The Mercury News has another nice piece today relating to the history of computing (see yesterday’s post on the Merc’s coverage of the history of SRI). This time the focus is on Vint Cerf and his thoughts about the Internet he helped enable, in advance of ACM’s awarding of Cerf and his former research partner Bob Kahn the prestigious Turing Award tomorrow night. Here’s a quick snippet:
Vint Cerf is often called “the father of the Internet,” and he talks about his virtual offspring with paternal pride.
He believes the decentralized nature of the Internet makes it less vulnerable to attack. And that same decentralization encourages people to experiment with new applications, producing swift and widespread innovation.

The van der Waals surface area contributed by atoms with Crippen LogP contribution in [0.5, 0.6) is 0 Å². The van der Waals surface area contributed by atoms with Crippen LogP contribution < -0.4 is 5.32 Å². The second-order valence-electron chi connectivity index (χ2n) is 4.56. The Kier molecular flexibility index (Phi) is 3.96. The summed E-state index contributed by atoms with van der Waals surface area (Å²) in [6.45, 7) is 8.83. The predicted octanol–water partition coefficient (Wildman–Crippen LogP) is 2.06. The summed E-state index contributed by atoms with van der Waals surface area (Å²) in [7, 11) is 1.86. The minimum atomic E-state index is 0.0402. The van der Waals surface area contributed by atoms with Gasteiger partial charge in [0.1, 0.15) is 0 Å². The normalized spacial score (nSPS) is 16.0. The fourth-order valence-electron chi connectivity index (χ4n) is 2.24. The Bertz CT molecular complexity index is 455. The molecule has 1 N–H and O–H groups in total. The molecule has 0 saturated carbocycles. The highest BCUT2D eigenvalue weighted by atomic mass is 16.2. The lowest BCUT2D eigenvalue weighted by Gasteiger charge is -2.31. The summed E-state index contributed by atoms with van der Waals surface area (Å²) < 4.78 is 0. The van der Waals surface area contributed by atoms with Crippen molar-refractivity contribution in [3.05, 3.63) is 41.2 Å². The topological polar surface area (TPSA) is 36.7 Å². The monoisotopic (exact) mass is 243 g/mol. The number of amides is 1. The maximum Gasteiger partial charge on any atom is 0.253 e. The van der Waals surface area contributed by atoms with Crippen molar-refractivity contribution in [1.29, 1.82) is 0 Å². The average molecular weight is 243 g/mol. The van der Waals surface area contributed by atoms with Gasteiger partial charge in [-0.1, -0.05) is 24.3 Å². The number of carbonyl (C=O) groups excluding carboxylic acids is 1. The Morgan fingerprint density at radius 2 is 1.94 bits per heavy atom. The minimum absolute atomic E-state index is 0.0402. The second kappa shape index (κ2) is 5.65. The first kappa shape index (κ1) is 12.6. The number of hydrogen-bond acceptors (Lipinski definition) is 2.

“What’s lovely about this principle is that you don’t have to get permission from somebody to go try something out. You just do it,” Cerf said Thursday when he came to the Bay Area to receive an award for his work.
“So when voice-over-IP started showing up in the commercial sector, you didn’t have to go to your ISP and say, ‘Please, can I do VoIP?’ you just downloaded the software and did it, which is why Skype is such an interesting phenomenon,” he said, referring to the free Internet phone service.
Here’s the whole thing.